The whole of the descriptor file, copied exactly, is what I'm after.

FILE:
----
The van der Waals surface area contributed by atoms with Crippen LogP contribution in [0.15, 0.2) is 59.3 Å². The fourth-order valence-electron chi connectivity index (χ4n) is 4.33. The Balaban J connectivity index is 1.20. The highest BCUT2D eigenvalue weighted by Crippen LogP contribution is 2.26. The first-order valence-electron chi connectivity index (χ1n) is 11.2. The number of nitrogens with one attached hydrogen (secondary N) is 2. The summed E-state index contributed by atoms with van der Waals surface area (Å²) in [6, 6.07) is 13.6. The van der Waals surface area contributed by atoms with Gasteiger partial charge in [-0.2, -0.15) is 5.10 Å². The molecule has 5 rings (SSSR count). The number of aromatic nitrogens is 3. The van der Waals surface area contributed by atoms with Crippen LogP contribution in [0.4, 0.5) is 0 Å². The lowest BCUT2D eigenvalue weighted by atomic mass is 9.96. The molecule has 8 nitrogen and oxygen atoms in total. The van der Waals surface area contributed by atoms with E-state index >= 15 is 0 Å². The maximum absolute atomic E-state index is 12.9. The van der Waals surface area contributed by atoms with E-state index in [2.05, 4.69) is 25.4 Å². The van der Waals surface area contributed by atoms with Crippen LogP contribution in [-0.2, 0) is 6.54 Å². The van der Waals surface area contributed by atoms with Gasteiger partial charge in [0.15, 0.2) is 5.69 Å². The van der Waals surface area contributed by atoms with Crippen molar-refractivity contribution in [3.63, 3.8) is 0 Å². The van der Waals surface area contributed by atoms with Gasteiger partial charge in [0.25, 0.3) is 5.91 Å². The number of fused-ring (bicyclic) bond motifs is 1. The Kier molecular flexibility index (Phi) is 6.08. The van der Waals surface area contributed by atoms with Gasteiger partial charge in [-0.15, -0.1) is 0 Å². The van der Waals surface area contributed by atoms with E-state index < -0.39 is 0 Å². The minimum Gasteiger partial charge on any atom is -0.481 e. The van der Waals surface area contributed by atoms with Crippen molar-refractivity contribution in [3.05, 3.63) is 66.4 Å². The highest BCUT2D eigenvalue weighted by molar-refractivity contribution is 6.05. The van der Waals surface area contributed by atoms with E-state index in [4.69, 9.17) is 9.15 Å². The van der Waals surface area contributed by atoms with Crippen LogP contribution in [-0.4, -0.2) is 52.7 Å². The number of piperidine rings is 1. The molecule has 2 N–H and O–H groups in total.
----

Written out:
The van der Waals surface area contributed by atoms with Crippen LogP contribution in [0.15, 0.2) is 59.3 Å². The fourth-order valence-electron chi connectivity index (χ4n) is 4.33. The Balaban J connectivity index is 1.20. The highest BCUT2D eigenvalue weighted by Crippen LogP contribution is 2.26. The first-order valence-electron chi connectivity index (χ1n) is 11.2. The number of nitrogens with one attached hydrogen (secondary N) is 2. The summed E-state index contributed by atoms with van der Waals surface area (Å²) in [6, 6.07) is 13.6. The van der Waals surface area contributed by atoms with Gasteiger partial charge in [-0.2, -0.15) is 5.10 Å². The molecule has 5 rings (SSSR count). The number of aromatic nitrogens is 3. The van der Waals surface area contributed by atoms with Crippen LogP contribution in [0.4, 0.5) is 0 Å². The lowest BCUT2D eigenvalue weighted by atomic mass is 9.96. The molecule has 8 nitrogen and oxygen atoms in total. The van der Waals surface area contributed by atoms with E-state index >= 15 is 0 Å². The maximum absolute atomic E-state index is 12.9. The van der Waals surface area contributed by atoms with E-state index in [2.05, 4.69) is 25.4 Å². The van der Waals surface area contributed by atoms with Crippen LogP contribution in [-0.2, 0) is 6.54 Å². The van der Waals surface area contributed by atoms with Gasteiger partial charge in [0.15, 0.2) is 5.69 Å². The van der Waals surface area contributed by atoms with Crippen molar-refractivity contribution in [3.63, 3.8) is 0 Å². The van der Waals surface area contributed by atoms with Gasteiger partial charge in [0.25, 0.3) is 5.91 Å². The number of fused-ring (bicyclic) bond motifs is 1. The Kier molecular flexibility index (Phi) is 6.08. The van der Waals surface area contributed by atoms with Gasteiger partial charge in [-0.15, -0.1) is 0 Å². The van der Waals surface area contributed by atoms with E-state index < -0.39 is 0 Å². The minimum Gasteiger partial charge on any atom is -0.481 e. The van der Waals surface area contributed by atoms with Crippen molar-refractivity contribution in [3.05, 3.63) is 66.4 Å². The highest BCUT2D eigenvalue weighted by molar-refractivity contribution is 6.05. The van der Waals surface area contributed by atoms with E-state index in [4.69, 9.17) is 9.15 Å². The van der Waals surface area contributed by atoms with Crippen LogP contribution in [-0.4, -0.2) is 52.7 Å². The number of piperidine rings is 1. The molecule has 2 N–H and O–H groups in total.